Universities are becoming primary victims of the chaos enveloping Britain’s public sector. News reported in the Guardian has vice-chancellors pleading for a “new model” of government funding. This follows reports that one-third of England’s universities are trading at a deficit. Since almost one-fifth of UK students in higher education now come from abroad – 125,000 of them from China – there is near panic at the Home Office’s determination to slash student immigration.

Some universities, including Manchester, Glasgow, Sheffield, UCL and Imperial, rely on Chinese students alone for between a quarter and a third of their income. This means that any Beijing sanction on Britain – such as for mentioning the Uyghurs too often – could turn off this tap at source. Chinese numbers are already falling, by 4% last year, and are compensated only by soaring numbers for Indians, Nigerians, south-east Asians and 135,000 dependents. This last figure the Home Office is eager to cut.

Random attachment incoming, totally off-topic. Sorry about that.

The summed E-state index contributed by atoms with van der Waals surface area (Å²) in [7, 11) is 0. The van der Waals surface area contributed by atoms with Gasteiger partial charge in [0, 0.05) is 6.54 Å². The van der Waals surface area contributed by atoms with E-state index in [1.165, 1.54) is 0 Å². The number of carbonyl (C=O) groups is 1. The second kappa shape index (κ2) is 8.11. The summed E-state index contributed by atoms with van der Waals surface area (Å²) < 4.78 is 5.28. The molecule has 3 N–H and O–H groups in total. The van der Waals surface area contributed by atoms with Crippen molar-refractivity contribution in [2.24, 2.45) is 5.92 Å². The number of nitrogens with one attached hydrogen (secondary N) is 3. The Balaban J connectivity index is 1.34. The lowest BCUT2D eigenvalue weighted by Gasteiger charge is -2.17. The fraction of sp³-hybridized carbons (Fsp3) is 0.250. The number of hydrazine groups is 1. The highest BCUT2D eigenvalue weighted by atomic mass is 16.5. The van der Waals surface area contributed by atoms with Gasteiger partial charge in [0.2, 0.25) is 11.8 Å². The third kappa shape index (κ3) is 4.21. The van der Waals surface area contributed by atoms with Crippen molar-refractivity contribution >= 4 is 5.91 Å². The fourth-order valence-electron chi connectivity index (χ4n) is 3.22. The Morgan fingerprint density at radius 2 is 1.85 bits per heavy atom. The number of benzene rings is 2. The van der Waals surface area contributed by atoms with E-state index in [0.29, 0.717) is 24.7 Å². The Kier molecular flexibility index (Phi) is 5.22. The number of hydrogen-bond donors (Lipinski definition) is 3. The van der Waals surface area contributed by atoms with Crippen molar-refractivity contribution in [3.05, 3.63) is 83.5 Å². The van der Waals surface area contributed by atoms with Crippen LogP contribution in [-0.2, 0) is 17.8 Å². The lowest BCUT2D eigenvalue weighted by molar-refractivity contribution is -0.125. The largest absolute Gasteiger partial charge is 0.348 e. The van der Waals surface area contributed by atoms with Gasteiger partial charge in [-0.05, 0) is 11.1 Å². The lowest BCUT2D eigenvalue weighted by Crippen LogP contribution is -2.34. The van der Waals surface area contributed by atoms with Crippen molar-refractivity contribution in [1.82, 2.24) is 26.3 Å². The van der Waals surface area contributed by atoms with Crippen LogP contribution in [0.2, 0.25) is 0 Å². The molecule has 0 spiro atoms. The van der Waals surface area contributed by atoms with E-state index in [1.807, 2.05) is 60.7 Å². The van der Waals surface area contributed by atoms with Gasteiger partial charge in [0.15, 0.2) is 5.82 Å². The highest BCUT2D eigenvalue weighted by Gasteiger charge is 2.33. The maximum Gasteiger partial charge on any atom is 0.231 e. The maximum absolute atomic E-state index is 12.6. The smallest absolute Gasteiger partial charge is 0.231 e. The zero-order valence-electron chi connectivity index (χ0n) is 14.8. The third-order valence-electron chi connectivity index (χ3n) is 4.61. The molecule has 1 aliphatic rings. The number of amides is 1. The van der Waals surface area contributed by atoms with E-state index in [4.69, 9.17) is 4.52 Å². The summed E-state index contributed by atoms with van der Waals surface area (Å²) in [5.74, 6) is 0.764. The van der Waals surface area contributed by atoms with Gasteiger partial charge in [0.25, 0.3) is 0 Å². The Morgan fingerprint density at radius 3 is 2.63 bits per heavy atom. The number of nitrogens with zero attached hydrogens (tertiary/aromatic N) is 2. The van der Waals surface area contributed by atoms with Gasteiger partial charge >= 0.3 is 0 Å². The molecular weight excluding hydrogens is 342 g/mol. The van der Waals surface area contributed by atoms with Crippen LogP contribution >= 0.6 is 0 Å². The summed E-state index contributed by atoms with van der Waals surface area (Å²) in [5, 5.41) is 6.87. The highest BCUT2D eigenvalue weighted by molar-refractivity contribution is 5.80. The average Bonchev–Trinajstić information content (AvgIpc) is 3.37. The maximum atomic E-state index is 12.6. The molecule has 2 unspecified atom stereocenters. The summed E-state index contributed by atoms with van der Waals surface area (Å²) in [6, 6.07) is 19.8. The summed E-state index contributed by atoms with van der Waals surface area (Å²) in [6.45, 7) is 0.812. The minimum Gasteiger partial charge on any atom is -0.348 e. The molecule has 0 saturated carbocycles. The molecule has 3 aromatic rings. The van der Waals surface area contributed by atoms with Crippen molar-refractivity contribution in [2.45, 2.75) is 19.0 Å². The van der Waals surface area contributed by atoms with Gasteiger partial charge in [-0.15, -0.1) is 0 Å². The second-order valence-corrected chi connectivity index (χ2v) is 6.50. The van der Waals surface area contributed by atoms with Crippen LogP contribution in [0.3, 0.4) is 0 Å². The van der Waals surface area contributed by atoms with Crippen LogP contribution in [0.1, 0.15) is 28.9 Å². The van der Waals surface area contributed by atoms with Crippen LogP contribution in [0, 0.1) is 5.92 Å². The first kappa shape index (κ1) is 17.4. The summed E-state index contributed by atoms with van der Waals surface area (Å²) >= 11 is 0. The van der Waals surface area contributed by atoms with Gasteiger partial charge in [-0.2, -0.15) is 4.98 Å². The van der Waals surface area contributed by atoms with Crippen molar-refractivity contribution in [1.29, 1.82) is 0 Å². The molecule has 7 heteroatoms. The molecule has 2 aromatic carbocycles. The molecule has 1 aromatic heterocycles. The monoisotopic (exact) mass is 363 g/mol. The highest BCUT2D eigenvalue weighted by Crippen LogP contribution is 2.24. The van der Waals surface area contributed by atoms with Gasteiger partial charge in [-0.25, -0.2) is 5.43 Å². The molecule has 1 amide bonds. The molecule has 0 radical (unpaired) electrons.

This situation is highly unstable. The number of EU students has plummeted by more than half since Brexit. International students pay between £10,000 and £38,000 a year – the highest fees in the world – and are in effect super-taxing their own, often poor, countries to cross-subsidise UK students. Despite this, the University of Kent already has a £65m deficit and Leicester’s de Montfort a £10m one. Vice-chancellors now have lecturers on strike, crumbling buildings and forced redundancies. In February the vice-chancellor of East Anglia, David Richardson, faced a £30m hole in his budget and resigned. Last month his replacement was flanked by a security guard at a staff meeting.

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